- to define credible system weakening factors with help of N-1 to N-k calculations in order to find critical network situations
- to define the network parameters for which one or more of the above reliability loss can be faced
- to propose counter measures for which expected improvements can be quantified via network simulations
- to define curative actions that can restore grid operation under normal condition after disturbances
- to specify changes in performance of the technological countermeasures to be sent to manufacturers for further feasibility validation by 2050
- to abandon some of the retained architectures since leading to potential reliability issues that cannot be properly solved before 2050 within the expected technology performances.
For more details see  and . This article is connected to the following e-Highway2050 knowledge articles:
·e-Highway 2050: Challenging energy scenarios for the pan European transmission system by 2050
·e-Highway 2050: Approach towards a European cluster model
·e-Highway 2050: Methodology for 2050 scenario quantification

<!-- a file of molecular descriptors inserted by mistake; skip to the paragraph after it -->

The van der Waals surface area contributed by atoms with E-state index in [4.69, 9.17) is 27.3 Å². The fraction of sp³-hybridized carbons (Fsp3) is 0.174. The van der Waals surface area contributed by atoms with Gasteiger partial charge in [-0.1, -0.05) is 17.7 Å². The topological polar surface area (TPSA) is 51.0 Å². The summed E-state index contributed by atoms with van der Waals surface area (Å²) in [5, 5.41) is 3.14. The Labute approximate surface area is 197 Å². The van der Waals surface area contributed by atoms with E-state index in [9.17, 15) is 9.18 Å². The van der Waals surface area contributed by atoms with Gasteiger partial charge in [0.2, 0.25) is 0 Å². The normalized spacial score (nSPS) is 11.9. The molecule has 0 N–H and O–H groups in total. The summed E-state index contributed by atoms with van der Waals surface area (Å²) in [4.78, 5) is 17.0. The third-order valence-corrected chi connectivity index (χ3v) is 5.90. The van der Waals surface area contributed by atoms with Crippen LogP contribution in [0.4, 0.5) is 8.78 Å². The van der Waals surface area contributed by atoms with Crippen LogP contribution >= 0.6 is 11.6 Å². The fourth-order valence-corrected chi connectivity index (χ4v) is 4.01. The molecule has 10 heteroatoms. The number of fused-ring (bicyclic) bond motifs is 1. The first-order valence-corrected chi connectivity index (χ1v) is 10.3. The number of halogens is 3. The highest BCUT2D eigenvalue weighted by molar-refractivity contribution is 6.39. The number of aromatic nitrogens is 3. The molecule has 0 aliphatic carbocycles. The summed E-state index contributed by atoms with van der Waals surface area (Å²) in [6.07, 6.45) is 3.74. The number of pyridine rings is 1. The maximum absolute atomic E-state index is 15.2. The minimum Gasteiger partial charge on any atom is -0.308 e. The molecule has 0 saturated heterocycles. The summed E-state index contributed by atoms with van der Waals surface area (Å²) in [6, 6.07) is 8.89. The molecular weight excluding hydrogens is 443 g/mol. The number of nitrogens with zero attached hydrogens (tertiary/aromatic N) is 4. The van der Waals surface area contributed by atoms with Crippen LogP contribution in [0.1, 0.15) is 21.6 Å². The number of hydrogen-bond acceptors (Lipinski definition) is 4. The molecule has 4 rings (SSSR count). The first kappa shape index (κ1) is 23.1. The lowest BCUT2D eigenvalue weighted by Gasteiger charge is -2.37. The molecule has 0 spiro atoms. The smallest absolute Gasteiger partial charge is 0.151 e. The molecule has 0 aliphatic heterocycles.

·e-Highway 2050: Grid reinforcements design for long term transmission planning in Europe
·e-Highway 2050: Grid architectures for 2050
 R. Pestana et al, Deliverable D4.1 of eHighway2050 project. Operational validation of the grid reinforcements by 2050. November 2015
 T. Anderski et alia. D2.4 of e-Highway2050 project. Contingency Analyses of Grid Architectures and Corrective Measurements. 2015
 F. Echavarren, L. Rouco, L. Sigrist, Comillas. Deliverable D8.5 of eHighway2050 project. Enhanced methodology to assess robustness of a grid architecture. 2015
 G. Sanchis, RTE et alia, “A methodology for the development of the pan-European Electricity Highways System for 2050”, CIGRE Paris, August 2014
 B. H. Bakken, M. Paun, R. Pestana, G. Sanchis, “e-Highway2050: A Modular Development Plan on Pan- European Electricity Highways System for 2050”, Cigre Lisbon, April 2013
 e-Highway project http://www.e-highway2050.eu
R. Jankowski, M. Wilk (IEN); M. Haller, P. Centeno (Swissgrid); D. Petrescu (Transelectrica); P. Ziółek, M. Małecki (PSE); J. Setreus, K. Elkington (SvK); K. Máslo (Ceps); J. Warichet (Elia); C. Strotmann (Amprion); R. Pestana, N. Machado (REN); E. Carlini, S. Moroni (Terna)
Rui Pestana , REN - Rede Eléctrica Nacional, S.A., Rua Cidade de Goa,4. 2685-038 Sacavém, Portugal
Phone: +351. 21 001 14 38
Gerald Sanchis, Nathalie Grisey, RTE